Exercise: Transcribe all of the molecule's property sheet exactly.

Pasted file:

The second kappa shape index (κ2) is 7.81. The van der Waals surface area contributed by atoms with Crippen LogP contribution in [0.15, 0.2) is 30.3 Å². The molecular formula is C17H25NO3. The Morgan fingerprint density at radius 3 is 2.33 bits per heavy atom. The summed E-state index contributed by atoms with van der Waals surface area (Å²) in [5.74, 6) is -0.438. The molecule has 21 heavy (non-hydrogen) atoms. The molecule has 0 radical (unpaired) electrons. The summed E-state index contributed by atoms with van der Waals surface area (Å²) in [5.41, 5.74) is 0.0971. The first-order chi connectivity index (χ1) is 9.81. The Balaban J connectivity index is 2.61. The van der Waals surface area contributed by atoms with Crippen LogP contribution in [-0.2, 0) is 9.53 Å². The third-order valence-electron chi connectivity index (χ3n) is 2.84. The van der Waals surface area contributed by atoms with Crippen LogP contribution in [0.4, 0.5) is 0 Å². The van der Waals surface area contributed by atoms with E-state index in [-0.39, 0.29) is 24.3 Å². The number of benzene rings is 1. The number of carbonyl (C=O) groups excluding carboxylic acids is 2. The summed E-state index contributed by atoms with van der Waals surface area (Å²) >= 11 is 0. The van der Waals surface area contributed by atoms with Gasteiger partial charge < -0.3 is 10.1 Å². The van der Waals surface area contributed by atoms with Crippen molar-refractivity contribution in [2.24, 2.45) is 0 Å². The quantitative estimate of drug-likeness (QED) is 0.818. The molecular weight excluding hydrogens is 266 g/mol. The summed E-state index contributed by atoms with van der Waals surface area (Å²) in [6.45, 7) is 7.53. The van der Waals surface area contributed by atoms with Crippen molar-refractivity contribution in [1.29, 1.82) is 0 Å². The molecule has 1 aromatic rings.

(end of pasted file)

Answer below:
The second kappa shape index (κ2) is 7.81. The van der Waals surface area contributed by atoms with Crippen LogP contribution in [0.15, 0.2) is 30.3 Å². The molecular formula is C17H25NO3. The Morgan fingerprint density at radius 3 is 2.33 bits per heavy atom. The summed E-state index contributed by atoms with van der Waals surface area (Å²) in [5.74, 6) is -0.438. The molecule has 21 heavy (non-hydrogen) atoms. The molecule has 0 radical (unpaired) electrons. The summed E-state index contributed by atoms with van der Waals surface area (Å²) in [5.41, 5.74) is 0.0971. The first-order chi connectivity index (χ1) is 9.81. The Balaban J connectivity index is 2.61. The van der Waals surface area contributed by atoms with Crippen LogP contribution in [-0.2, 0) is 9.53 Å². The third-order valence-electron chi connectivity index (χ3n) is 2.84. The van der Waals surface area contributed by atoms with Crippen LogP contribution in [0.4, 0.5) is 0 Å². The van der Waals surface area contributed by atoms with E-state index in [-0.39, 0.29) is 24.3 Å². The number of benzene rings is 1. The number of carbonyl (C=O) groups excluding carboxylic acids is 2. The summed E-state index contributed by atoms with van der Waals surface area (Å²) >= 11 is 0. The van der Waals surface area contributed by atoms with Gasteiger partial charge < -0.3 is 10.1 Å². The van der Waals surface area contributed by atoms with Crippen molar-refractivity contribution in [2.24, 2.45) is 0 Å². The quantitative estimate of drug-likeness (QED) is 0.818. The molecular weight excluding hydrogens is 266 g/mol. The summed E-state index contributed by atoms with van der Waals surface area (Å²) in [6.45, 7) is 7.53. The van der Waals surface area contributed by atoms with Crippen molar-refractivity contribution in [1.29, 1.82) is 0 Å². The molecule has 1 aromatic rings.